Millennial Media released its latest SMART report on mobile marketing trends and data. In the issue, Millennial focuses on growth in the retail vertical (compiled by comScore for Millennial) as well as its traditional range of metrics (e.g., campaign objectives, landing page composition).
In particular, the report says that "local market targeting grew 22% and represented 56% of all campaigns that used targeted reach." While targeting is growing, the majority of Millennial's advertisers appear to still be most interested in broad reach and driving awareness.
Local can mean different things on Millennial's network: targeting by state, city, zip. However the company also said, "advertisers in the Automotive and Restaurant verticals leveraged Local Market targeting to drive foot traffic into their brick-and-mortar locations through targeted regional promotions."
Millennial says that retail "content consumption" by consumers on mobile devices is growing in aggregate volume and frequency:
Below is the hierarchical mix of retail advertisers on Millennial's network: department stores followed by computer/electronics retailers (e.g., Best Buy) and home & garden retailers (e.g., HomeDepot).
Last week Lauren Freedman's e-Tailing Group put out some interesting consumer data from sponsored research. The February consumer survey sought to assess attitudes toward shopping on smartphones and tablets. Respondents were screened on the basis of whether they owned one or both of those devices and spent at least $250 annually online:
Unfortunately the survey sample size wasn't revealed in the report.
There are two sets of findings, one that pertains to shopping experiences with smartphones and one that focuses on tablet-based shopping. I've copied a few graphics from the report (arrows are mine).
The first graph below explores what information people seek out on their smartphones before a store visit.
A significant minority of respondents, despite being comfortable with ecommerce, did not do any "shopping" or buying on their smartphones. Top reasons cited were "awkward shopping experience," "concerns over [security]," slow connection, and overall poor user experience.
Perhaps not surprisingly respondents rated the shopping experience on tablets, with their larger screens, quite a bit better:
These findings reinforce that smartphones and increasingly tablets are being used for product research within and without the retail store -- but much less for actual purchasing. Though the location of tablet use wasn't explored in this survey, the vast majority of tablet activity is at home currently.
While smartphone and tablet usage are complementary, tablet ownership generally results in diminished PC usage.
It's very difficult to quickly and comprehensively analyze all the implications of Google Wallet. There are many.
I "live blogged" the press conference at Search Engine Land. For both consumers and merchants/retailers the proposition is pretty compelling: offer and loyalty card integration, single-tap payments and so on.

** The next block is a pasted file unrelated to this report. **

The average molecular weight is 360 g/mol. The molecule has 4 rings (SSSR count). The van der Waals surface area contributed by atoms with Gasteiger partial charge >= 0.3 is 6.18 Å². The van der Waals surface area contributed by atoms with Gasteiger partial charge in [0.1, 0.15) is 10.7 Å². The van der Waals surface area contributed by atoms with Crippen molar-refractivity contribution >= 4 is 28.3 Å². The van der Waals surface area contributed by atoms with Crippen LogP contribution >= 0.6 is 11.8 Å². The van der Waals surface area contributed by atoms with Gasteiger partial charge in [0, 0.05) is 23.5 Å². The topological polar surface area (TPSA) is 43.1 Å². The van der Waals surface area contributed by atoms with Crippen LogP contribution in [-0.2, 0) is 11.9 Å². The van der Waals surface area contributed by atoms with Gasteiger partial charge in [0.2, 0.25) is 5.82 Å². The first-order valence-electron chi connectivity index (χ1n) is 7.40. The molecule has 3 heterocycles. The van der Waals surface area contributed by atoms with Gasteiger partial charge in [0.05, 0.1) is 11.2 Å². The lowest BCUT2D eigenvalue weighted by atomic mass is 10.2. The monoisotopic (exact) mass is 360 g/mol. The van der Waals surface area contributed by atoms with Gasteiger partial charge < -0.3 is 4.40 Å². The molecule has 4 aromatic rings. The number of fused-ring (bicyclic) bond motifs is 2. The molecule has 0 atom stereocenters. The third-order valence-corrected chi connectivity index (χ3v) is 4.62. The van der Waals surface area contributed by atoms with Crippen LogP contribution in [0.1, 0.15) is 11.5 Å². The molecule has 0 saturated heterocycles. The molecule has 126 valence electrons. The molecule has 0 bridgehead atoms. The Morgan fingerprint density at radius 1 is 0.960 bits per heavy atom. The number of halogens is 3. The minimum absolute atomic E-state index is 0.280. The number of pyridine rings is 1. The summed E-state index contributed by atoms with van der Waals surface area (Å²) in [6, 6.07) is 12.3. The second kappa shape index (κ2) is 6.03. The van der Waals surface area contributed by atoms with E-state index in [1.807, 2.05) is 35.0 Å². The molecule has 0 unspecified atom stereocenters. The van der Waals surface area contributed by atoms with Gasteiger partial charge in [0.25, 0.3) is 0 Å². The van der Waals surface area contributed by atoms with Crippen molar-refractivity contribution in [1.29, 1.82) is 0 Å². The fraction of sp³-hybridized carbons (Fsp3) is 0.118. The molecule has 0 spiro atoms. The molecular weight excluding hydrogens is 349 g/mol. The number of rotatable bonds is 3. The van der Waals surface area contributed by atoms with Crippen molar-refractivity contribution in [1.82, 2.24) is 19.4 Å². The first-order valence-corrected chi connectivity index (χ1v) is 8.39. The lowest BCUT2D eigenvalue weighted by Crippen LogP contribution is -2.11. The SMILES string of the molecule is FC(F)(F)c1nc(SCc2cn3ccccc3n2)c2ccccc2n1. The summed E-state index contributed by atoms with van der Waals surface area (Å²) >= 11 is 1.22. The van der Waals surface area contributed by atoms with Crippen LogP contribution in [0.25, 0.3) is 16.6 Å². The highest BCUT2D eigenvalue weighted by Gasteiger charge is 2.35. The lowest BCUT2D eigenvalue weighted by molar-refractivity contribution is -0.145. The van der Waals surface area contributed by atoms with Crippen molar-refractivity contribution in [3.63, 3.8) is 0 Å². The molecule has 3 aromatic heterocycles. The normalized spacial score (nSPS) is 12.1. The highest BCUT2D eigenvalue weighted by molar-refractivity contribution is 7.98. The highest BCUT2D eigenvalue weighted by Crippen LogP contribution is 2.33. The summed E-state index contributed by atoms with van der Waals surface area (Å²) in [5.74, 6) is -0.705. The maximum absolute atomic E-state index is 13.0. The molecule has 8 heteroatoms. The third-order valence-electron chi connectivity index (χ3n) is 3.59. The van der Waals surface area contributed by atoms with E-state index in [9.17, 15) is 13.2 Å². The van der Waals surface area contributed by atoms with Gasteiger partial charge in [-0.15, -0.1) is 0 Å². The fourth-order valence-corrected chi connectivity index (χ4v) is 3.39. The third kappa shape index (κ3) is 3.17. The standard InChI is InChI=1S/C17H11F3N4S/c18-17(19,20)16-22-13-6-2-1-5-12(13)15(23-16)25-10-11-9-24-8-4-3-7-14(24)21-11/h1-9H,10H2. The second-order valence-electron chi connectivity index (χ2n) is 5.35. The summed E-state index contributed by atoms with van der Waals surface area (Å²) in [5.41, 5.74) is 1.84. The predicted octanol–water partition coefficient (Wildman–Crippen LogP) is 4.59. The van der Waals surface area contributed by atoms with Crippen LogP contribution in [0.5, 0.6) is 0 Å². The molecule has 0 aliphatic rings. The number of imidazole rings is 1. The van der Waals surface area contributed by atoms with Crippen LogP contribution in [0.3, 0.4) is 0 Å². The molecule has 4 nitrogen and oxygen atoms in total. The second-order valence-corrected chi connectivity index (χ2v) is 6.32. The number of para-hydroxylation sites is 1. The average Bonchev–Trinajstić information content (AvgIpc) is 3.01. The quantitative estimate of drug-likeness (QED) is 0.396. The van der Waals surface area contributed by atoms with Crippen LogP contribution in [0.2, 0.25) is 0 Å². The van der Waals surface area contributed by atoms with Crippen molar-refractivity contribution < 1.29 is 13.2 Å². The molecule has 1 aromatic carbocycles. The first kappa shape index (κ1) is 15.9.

So far it appears that only the Nexus S phone will be capable of accessing and using Google Wallet, although there was some ambiguity around that issue. The merchants that are formally participating at launch the following:
However any merchant that has the MasterCard "pay pass" system enabled can participate. Google has provided a merchant locator by zip.
Offers and loyalty will be a big part of this, which is where the marketing/advertising tie-in happens. The integration of Wallet with Offers and loyalty cards will be the big differentiator for retailers and marketers as well as consumers vs. other NFC payments systems. This is where Google has a big advantage over competitors including Apple, Amazon, PayPal and wireless carriers.
Theoretically at least some of those competitors could participate in Wallet because Google says it's open ecosystem -- in the way that Android is: controlled by Google but anyone can participate. How will this affect other mobile payments initiatives, other payments startups and so on?
That question is hard to answer at the moment. If there's fast adoption of Google's system (a la Android) many competitive efforts will be toast. But that very much remains to be seen. Because even consumers eager to participate in Google Wallet will need to buy the Nexus S right now.
Once other NFC-enabled handsets become available, adoption should dramatically accelerate.
Last year Pew and Forrester both came out with reports arguing that LBS check-ins (e.g., Foursquare) were being embraced by only a small fraction of the mobile audience. In July Forrester asserted that "geolocation applications like Foursquare" were only occasionally being used by 4% of all Internet users.
In November Pew released findings from a telephone survey (n=3,001) that argued a similar 4% of PC Internet users and 7% of mobile Internet users were on LBS services. However 4% of online adults actually turns out to be a big number. It's roughly 8 million people, using the ~200 million online audience base of comScore.
In the aggregate, in 2010, there were probably several million people in the US checking in on Foursquare, Gowalla, MyTown, Whrrl and others, including Google Latitude.
Today Foursquare says it has 8.5 million users alone and many others, including Yelp and Facebook, offer check-ins. Facebook has not released official numbers but claims it is "by far" the largest check-in site out there. So the numbers are clearly growing.